SINGLE TRACK TESTED: 2019 HONDA CRF450L

The much anticipated 2019 Honda CRF450L is already old news. The massive hype leading into the release has subsided and the dual sport world has returned to normal. To Honda’s credit it, the hype and excitement leading into the release of the CRF450L was warranted. The dual-sport market is scorching hot right now and is one of the few segments of the motorcycle industry that is growing, so a new dual-sport is big news. KTM, Husqvarna and Beta have owned the hardcore dual-sport market for a long time and shockingly, it has taken until 2019 for a Japanese manufacture to figure out there is a thriving market thirsty for an off-road capable dual-sport bike. There are plenty of reviews and comparisons floating around the interwebs if you need info on how a stock CRF450L performs. The bottom line is the Honda CRF450L is a great dual-sport machine. It isn’t quite as off road race ready as the KTM, Husky and Beta, but it is light years ahead of a girthy and heavy DRZ400. The reality is the Honda CRF450L is a darn good trail bike in stock trim and it is just a few modifications away from being a complete ass-kicking single track warrior. 

Because Upshift knows there isn’t a reader who would ever leave a 2019 Honda CRF450L bone stock, neither did we. Through the addition of a few simple goodies, we upped the trail worthiness of the CRF450L, and we did it without spending a stupid amount of money. We chose to up the distance between refueling via an IMS 3.2 gallon tank. This bump in fuel capacity carries the CRF450L 100 miles before having to break for petrol. That isn’t an exact mile science since everyone twists the throttle at a different rate, but it is a pretty good baseline. The IMS tank fit well and wasn’t much wider than stock. Of course if you are going to be in the saddle all day you want a comfortable seat. We consistently chose Seat Concepts to ensure our butt cheeks are comfy. No handguards on an off road bike? The horror! We handled it with a set of full wrap guards from Acerbis. A set of IMS “Core Enduro” footpegs not only added better grip for our boots, but increased comfort. The Upshift graphics, while not a performance enhancer, did make the CRF450L pretty wicked. 

Overall the stock suspension is damn good on the CRF450L so we didn’t mess with it. As I preach to anyone willing to listen, choosing the right tire for your type of riding is as important as any other upgrade to your machine. This was my first experience with Shinko tires and now I’m a firm believer in the Shinko 505 Cheater for an all-around rear tire in a wide variety of terrain. It is a pretty big tire with a trials tire like compound, meaning it is soft and hooks up awesome, especially on roots and rocks. The 505 Cheater also offers a lot of cushion when paired with the TuBliss System. The TuBliss System allows lower tire pressures without the fear of pinch flatting a tube. I ran 10 psi in the rear and 12 psi in the front Shinko 216 tire. The tire and air pressure set up worked really well with the stock suspension.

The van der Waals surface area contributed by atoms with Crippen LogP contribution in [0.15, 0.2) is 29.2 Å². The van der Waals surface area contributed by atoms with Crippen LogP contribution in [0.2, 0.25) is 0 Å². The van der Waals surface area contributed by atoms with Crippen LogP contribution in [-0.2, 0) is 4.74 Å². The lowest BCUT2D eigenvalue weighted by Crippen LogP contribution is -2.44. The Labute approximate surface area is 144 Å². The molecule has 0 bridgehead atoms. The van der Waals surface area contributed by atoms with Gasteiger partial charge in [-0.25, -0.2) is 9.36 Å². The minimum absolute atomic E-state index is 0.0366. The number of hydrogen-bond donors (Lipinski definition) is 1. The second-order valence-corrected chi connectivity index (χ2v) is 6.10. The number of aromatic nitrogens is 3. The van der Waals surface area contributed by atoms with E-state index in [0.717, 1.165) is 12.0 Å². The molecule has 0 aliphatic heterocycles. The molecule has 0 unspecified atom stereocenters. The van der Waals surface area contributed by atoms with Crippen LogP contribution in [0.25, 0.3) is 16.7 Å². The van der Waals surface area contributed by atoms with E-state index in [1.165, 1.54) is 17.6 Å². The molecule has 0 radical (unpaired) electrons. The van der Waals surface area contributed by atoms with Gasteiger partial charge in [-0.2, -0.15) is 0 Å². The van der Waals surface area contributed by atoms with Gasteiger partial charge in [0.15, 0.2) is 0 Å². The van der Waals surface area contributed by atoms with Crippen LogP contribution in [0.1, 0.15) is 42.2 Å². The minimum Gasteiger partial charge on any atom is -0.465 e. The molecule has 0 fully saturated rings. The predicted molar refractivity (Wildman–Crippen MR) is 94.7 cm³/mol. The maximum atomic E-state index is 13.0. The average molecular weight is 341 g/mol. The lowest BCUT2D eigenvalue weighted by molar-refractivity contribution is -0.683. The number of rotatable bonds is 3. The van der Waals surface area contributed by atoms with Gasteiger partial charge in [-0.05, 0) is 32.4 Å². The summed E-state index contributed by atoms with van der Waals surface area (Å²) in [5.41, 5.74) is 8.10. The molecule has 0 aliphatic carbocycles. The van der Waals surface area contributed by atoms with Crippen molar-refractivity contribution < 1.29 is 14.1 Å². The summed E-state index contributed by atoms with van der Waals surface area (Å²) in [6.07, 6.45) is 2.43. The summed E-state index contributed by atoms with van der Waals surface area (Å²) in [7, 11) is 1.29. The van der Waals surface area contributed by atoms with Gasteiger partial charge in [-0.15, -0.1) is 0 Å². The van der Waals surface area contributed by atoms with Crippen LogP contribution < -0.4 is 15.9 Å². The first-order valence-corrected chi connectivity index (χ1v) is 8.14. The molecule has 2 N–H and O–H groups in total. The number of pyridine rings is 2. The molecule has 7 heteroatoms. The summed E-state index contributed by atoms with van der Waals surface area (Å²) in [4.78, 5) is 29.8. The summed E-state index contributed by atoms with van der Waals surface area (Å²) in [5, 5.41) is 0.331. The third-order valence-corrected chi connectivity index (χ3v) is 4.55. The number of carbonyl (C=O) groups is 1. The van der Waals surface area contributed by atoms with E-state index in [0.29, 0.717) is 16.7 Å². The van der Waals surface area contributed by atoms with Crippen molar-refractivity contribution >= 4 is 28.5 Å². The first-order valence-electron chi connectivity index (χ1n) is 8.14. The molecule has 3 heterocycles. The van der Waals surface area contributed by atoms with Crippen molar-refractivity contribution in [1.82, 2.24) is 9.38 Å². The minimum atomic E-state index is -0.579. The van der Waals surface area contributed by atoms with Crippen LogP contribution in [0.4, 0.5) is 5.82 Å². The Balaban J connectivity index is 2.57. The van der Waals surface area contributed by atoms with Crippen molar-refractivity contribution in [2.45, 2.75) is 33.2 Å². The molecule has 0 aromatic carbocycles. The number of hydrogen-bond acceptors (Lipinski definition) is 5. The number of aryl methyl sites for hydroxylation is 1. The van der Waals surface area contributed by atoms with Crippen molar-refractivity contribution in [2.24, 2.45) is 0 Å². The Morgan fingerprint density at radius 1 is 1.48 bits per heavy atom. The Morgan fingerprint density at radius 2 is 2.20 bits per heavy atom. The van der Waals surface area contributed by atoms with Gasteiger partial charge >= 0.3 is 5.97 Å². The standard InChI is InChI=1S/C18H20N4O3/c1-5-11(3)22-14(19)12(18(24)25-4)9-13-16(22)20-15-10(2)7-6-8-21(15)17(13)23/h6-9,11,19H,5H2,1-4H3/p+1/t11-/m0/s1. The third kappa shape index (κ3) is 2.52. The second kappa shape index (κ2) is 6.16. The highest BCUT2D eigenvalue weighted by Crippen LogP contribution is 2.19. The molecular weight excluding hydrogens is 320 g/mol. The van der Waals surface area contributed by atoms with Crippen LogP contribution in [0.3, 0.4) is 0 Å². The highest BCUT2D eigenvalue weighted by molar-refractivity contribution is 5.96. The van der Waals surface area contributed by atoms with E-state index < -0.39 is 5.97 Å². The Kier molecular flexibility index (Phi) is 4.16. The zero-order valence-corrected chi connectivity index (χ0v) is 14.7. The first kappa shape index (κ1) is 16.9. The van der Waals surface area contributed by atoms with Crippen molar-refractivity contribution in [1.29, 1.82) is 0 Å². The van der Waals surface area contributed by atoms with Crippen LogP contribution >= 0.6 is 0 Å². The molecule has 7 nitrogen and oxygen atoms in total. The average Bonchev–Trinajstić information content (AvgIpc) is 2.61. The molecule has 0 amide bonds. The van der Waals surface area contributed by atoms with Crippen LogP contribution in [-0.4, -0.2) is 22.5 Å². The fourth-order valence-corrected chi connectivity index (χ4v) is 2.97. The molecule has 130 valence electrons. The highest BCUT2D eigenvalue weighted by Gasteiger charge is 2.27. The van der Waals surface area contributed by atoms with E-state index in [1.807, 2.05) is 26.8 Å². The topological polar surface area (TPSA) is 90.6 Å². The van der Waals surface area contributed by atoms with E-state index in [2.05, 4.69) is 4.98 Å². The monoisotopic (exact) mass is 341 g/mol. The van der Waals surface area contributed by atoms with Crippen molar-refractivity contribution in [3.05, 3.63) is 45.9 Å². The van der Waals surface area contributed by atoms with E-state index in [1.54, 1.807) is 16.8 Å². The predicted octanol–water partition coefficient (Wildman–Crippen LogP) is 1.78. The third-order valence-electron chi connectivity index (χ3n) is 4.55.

On a side note, we did do some riding with a Yoshimura RS-4 slip on muffler. While the Yoshimura muffler added some noticeable power throughout the power curve, the lean mapping caused some low speed flame out and noticeable popping on decel. If you want to run a more open exhaust system and have the bike work properly requires a remapped ECU, which we didn’t have so we went back to the stock muffler. The stock power is very smooth and provides good power and torque for most off-road situations. Riders who love open desert and brute power will want to get an ECU and more open up the exhaust. Of course, modifying anything engine wise on the CRF450L makes it no longer street legal in states like California.  

In stock trim the Honda CRF450L weighs close to 30 pounds more than the KTM 500 EXC. That’s a lot, but as cliché as it sounds, it doesn’t feel 30 pounds heavier out on the trails. The extra weight comes into play when muscling the bike around in a tight spot, or picking it up after a tip over. The advantage the Honda CRF450L has over other enduro based dual sport bikes is its stability. It goes in a straight line very well, and that includes over rough terrain, not just down a dirt road or the freeway. The plush suspension, forgiving tires and good geometry made the most technical terrain predictable and fun. 

Overall, the 2019 Honda CRF450L is a damn good dual sport with a lot of potential in any direction you want to take it. You can knock some off some weight, bump up the power excitement, tune it into a lethal trail weapon, or add long distance goodies onto it, leaning more toward the adventure side of things. Go to https://powersports.honda.com/ for more information.

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Chris Glaspell

The success of any online publication depends on the quality of execution, and
in this respect UpShift Online’s success is virtually assured.  It was founded by veteran motorcycle industry professionals: English-born photographer Simon Cudby, the premier photographer in the world of motocross, and Chris Glaspell, creative director with firms serving clients that include Suzuki, Yamaha, Kawasaki, Cycle World and Yoshimura. This, plus Upshift’s veteran editorial staff and unrivaled journalism, will gives readers unparalleled views of adventure motorcycling.